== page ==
Yesterday, I went into the local Randall’s grocery store. I grabbed a cart and headed for the produce section to gather up the things I needed to make my Honey Glaced Chicken, Sweet Potato and Peach skewer kabobs on the grill ( and they were dynomite!) when I suddenly became aware of the song being played in the store. I was bopping along to the song, walking in time to the music and singing the words. It was unusual, but at 2 in the afternoon…Randall’s was jamming out to Robin Trower’s Day of the Eagle. It was fabulous.
So today, I got on YouTube and found several great tunes with live performances by this incredible guitar player from back in the 70’s. Here’s the link. You might like to let it play while you finish reading, although it’s fun to watch the video from back then too.
(Humm….you might not be able to watch this embedded. Click on it anyway)
It was hard to decide which video to post, because there are newer concert videos with better quality, but they’re more recent and the band is older. I just thought it might be fun to watch Robin Trower when he reached his peak and became famous over those first few years of 1970.
I’ve been doing research for the book I’m writing, so I can justify spending this much time watching old videos. One thing I have been trying to determine is what clothes we wore back then. Although we think of the Woodstock generation as wearing blue jeans all the time, that isn’t the case. We couldn’t wear blue jeans to school, so a good portion of the clothes we wore were casual school clothes. More along the style of The Beach Boys, or nice slacks and a shirt. We wore blue jeans on the weekends possibly, or to hang out. But if we were going somewhere, we usually had to dress up. Most of the dances and school gym parties had dress codes. Many other placed did not allow blue jeans or t-shirts.
I remember wearing clothes that were more like The Mod Squad, funny as that may seem. Bell-bottom slacks, button down shirts, leather shoes.
Anyhow, hearing that Robin Trower song reminded me of the late 60’s and early 70’s. I certainly was exposed to drugs growing up, but by the time I was 20 years old, I wasn’t doing any drugs at all since I had to pass a flight physical as an air traffic controller. That kept me from using drugs for the rest of my life. That’s not to say that I didn’t come across it here and there, at parties, and hanging out with friends not in aviation. I did.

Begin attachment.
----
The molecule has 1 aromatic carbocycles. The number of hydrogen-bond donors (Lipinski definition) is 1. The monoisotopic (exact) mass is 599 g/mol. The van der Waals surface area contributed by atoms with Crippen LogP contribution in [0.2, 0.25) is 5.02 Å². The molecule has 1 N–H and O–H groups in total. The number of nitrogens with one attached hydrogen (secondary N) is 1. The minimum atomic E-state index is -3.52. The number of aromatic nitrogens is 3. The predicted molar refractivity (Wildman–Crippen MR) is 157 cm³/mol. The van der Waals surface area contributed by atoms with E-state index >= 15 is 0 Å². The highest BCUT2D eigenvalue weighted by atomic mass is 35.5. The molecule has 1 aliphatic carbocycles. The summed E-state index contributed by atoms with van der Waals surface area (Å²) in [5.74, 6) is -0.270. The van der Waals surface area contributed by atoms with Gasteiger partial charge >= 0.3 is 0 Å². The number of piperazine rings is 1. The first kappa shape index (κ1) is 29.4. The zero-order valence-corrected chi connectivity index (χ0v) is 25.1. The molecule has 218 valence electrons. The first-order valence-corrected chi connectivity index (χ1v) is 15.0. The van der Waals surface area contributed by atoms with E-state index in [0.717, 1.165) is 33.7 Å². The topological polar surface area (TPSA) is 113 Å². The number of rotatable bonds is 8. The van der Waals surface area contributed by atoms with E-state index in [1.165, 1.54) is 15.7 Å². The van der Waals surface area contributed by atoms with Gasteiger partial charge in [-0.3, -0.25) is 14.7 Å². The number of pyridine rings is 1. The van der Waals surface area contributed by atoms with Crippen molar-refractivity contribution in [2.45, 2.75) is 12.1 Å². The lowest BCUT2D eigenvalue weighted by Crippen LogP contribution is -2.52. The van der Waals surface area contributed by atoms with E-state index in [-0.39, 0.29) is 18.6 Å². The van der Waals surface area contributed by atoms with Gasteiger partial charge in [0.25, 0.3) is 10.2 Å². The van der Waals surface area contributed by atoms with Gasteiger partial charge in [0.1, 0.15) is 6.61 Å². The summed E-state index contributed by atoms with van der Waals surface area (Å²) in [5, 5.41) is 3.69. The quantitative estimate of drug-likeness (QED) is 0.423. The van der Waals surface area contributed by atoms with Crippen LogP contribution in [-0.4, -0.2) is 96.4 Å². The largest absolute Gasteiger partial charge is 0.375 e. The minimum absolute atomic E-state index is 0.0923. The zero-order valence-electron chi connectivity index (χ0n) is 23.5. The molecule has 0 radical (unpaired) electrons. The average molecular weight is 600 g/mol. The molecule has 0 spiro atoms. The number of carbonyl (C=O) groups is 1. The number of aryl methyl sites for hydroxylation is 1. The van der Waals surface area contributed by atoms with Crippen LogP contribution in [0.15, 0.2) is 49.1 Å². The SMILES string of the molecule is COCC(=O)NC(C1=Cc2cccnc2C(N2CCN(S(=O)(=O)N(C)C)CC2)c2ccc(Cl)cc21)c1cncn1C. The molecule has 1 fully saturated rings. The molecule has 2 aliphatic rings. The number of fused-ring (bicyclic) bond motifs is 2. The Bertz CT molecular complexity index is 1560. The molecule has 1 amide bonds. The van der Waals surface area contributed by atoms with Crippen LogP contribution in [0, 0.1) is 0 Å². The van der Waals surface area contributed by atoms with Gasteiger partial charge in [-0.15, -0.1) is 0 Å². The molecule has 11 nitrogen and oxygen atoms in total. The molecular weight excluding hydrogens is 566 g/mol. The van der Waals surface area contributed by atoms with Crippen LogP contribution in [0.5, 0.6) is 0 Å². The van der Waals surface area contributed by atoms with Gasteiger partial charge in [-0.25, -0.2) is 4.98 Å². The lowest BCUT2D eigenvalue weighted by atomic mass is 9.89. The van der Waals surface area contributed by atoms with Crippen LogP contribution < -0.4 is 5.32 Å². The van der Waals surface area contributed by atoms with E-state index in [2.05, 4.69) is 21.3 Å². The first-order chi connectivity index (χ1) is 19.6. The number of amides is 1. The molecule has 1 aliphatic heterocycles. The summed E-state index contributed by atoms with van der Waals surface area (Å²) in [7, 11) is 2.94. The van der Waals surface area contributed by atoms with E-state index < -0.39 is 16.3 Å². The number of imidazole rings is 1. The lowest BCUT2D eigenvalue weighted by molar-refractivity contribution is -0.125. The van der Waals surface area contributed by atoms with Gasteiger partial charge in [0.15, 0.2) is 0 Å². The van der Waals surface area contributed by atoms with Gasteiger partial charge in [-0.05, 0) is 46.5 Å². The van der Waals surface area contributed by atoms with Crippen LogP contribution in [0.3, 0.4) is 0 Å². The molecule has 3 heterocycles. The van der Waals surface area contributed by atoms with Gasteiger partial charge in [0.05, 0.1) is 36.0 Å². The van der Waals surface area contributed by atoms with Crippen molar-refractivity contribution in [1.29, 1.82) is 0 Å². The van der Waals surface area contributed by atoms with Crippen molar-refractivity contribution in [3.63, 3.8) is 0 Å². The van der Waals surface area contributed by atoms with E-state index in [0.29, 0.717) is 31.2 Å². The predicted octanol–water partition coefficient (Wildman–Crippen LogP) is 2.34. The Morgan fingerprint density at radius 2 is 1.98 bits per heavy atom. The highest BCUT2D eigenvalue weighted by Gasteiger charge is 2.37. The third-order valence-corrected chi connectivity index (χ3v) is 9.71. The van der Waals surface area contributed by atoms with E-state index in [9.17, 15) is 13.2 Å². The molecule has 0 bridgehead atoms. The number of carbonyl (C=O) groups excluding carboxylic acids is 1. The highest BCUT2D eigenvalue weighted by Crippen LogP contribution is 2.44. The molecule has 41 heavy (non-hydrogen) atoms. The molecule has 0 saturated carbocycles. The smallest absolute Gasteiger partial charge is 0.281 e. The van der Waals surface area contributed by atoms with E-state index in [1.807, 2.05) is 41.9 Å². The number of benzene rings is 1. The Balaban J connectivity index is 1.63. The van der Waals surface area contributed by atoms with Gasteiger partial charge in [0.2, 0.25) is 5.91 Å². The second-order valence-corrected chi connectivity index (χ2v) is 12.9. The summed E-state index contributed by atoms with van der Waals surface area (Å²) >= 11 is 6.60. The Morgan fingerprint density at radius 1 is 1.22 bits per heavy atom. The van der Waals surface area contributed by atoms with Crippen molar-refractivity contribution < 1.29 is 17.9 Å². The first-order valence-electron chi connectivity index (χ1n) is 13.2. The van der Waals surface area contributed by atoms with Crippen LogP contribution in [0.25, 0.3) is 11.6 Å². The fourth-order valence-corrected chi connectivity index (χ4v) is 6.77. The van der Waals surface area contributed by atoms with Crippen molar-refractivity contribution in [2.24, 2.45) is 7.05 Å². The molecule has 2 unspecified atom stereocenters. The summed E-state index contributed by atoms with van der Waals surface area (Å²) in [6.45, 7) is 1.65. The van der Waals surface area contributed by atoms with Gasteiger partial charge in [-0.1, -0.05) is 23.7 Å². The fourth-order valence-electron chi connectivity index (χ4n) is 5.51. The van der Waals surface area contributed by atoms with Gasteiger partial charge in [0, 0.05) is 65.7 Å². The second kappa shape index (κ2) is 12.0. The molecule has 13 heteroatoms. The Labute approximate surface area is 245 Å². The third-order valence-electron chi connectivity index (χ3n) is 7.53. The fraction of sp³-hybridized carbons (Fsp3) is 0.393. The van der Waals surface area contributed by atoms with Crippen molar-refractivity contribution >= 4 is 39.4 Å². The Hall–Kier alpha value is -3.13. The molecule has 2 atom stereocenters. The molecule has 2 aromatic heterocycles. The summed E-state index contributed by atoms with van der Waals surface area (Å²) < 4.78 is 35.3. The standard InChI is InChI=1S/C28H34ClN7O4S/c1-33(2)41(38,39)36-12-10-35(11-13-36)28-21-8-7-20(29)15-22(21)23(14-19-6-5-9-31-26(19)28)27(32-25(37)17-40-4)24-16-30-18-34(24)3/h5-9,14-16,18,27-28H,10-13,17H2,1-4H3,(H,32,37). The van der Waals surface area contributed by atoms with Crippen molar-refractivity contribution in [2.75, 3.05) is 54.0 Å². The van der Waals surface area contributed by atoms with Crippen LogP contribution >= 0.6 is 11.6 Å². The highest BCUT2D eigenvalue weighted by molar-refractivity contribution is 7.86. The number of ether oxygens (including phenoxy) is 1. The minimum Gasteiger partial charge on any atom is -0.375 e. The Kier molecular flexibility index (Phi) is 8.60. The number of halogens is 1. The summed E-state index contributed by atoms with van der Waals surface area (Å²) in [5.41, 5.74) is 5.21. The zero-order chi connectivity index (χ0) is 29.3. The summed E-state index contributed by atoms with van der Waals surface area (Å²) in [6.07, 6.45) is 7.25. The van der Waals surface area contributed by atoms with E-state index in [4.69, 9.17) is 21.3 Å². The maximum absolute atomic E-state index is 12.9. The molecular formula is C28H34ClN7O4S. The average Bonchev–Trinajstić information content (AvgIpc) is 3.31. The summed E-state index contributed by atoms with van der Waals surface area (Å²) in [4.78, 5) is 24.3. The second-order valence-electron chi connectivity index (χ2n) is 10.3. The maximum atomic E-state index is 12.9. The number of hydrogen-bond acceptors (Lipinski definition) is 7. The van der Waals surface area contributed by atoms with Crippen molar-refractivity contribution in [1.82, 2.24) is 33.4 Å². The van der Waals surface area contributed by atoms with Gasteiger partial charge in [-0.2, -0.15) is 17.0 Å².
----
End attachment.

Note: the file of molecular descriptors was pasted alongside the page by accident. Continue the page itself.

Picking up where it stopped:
I remember in one Army assignment, Pink Floyd’s Dark Side of the Moon had just been released. Some of the fella’s would get wet towels and stuff then under the door to keep smoke from getting out, then proceed to smoke themselves into oblivion with pot or hash all weekend long. And, a lot of that dope came back with the GI’s that were returning from Viet Nam. That’s about when this Robin Trower album was being played too. Hearing it, brought back lots of those kinds of memories.
It set up a transitional time for the United States as I was growing up. Major changes were happening in our country. Woodstock was at least 5 years pervious to this. I went from not wanting to be drafted during the Viet Nam era, to actually enlisting in the Army for 3 years. President Nixon had to resign from office in 1974, and Civil Rights were finally being put into practice. Interesting times for sure.
Looking back over the years of drugs, wars, civil rights injustices and young families trying to grow, music is the one thing that has always filled my life. Music reminds me of where I was then, what I was thinking and what was going on around me.
Too Rolling Stoned always made me get up and dance, usually so no one could see me, but I’d dance anyway. Today, I just hop up and dance to it. It’s just too good!
Come on! Get up! Let’s dance!